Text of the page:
Amanda “Ama” Scriver is a self-taught freelance journalist whose writing about cannabis oscillates between the surprising (pot for pets), the practical (cannabis and better sex), and the progressive (a new POV on sobriety).
When it comes to filing a story related to cannabis, Ama’s biggest challenge is the lack of hard stats and reports available to back up her interviews with patients, doctors, advocates, and other industry professionals. With legalization Ama hopes these barriers will continue to dissolve.
There’s not enough consistent, accurate information out there for people to access, and the general public finds it difficult to know where they should start or stop. Even when I went to my doctor the other day [before legalization], I mentioned that I write about cannabis and she confessed that as a doctor, she had no idea what she was “supposed to be doing about that.” That was alarming.
Although I understand why some people are resistant to the commercialization of cannabis, I think about how money dedicated to research could benefit the health and wellness for so many people and believe it is so necessary. ”
There isn’t a central conversation, or an easily accessible, authoritative source of education for doctors, for people who are sick, for regular folks who want to learn more about the why and how of cannabis. We still need to set up those systems, and in the interim this responsibility falls on the media. As a journalist, I have a responsibility to educate people, to do my part to shift this very one-note narrative — but I need stats & reports to back up the things I’m writing about.
For instance, your endocannabinoid system is 100 percent different than mine, and mine is a 100 percent different than another person’s. The way that I react to THC or CBD is going to be an individual experience, depending on my body. This is something many people don’t know. So although I understand why some people are resistant to the commercialization of cannabis, I think about how money dedicated to research could benefit the health and wellness for so many people and believe it is so necessary.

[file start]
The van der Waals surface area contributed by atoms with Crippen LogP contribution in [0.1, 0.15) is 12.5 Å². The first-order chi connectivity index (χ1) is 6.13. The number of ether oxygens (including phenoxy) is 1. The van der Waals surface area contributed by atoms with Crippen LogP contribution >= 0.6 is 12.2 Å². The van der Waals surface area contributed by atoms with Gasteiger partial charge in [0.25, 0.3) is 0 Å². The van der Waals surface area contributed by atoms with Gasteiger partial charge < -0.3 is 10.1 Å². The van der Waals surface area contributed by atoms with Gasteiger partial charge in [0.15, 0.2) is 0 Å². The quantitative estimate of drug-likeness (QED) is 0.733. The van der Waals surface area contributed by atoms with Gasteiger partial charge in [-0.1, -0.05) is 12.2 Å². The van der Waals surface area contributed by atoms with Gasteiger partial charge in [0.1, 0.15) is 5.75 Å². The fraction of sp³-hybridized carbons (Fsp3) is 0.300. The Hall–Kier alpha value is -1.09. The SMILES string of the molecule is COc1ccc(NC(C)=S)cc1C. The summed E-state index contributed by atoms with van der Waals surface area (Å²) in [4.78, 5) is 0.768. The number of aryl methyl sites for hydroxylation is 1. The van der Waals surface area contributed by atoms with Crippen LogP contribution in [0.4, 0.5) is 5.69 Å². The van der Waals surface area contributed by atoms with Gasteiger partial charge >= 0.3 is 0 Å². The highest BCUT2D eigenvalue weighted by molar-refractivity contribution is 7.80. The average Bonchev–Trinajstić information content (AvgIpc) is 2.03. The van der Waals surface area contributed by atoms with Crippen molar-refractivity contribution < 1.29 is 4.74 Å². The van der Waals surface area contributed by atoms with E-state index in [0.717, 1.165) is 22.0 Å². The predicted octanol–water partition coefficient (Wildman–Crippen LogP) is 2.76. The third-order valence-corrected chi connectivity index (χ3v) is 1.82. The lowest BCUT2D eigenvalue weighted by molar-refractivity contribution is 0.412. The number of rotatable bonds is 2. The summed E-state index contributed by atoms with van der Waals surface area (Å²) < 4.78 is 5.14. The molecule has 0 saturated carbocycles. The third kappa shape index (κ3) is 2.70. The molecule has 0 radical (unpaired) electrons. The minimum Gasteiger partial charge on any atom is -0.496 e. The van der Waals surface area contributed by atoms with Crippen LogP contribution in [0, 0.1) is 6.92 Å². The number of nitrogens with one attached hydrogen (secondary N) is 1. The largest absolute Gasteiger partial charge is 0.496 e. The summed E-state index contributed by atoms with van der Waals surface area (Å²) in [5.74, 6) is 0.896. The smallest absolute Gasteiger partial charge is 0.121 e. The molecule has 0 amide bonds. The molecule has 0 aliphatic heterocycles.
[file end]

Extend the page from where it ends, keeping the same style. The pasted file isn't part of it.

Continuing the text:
Those who have naively said, ‘Oh, October 17th is gonna come and this stigma is gonna be erased!’ have already been proven wrong. A lot of people have been working tirelessly and passionately towards legalization for a long time, but the stigma is still going to exist because there are still a lot of people who don’t understand. I feel like it’s my duty as a journalist to keep educating myself and reporting on these stories, to keep trying to break down the misinformation that’s out there as best as I can.
Photography by Angela Lewis
Ama’s most recent story for The Walrus examines how a substance like CBD factors in to the discussion around sobriety:
“Zach Walsh is an associate professor of psychology at the University of British Columbia. He believes that sobriety is a complex concept. As we discuss what it means, he stops me to ask: “Are you sober when you’re asleep? Are you sober when you’re tired? There’s all kinds of shifts in consciousness, and some of the shifts in consciousness that happen without drugs can be similar to the ones that do happen with drugs.” With so much focus on terms like clean and sober, the nuances of these questions are often overlooked. But they’re also a critical part of reexamining the stigma against drug users—and, depending on the person, what it means to live as the healthiest, happiest version of yourself.”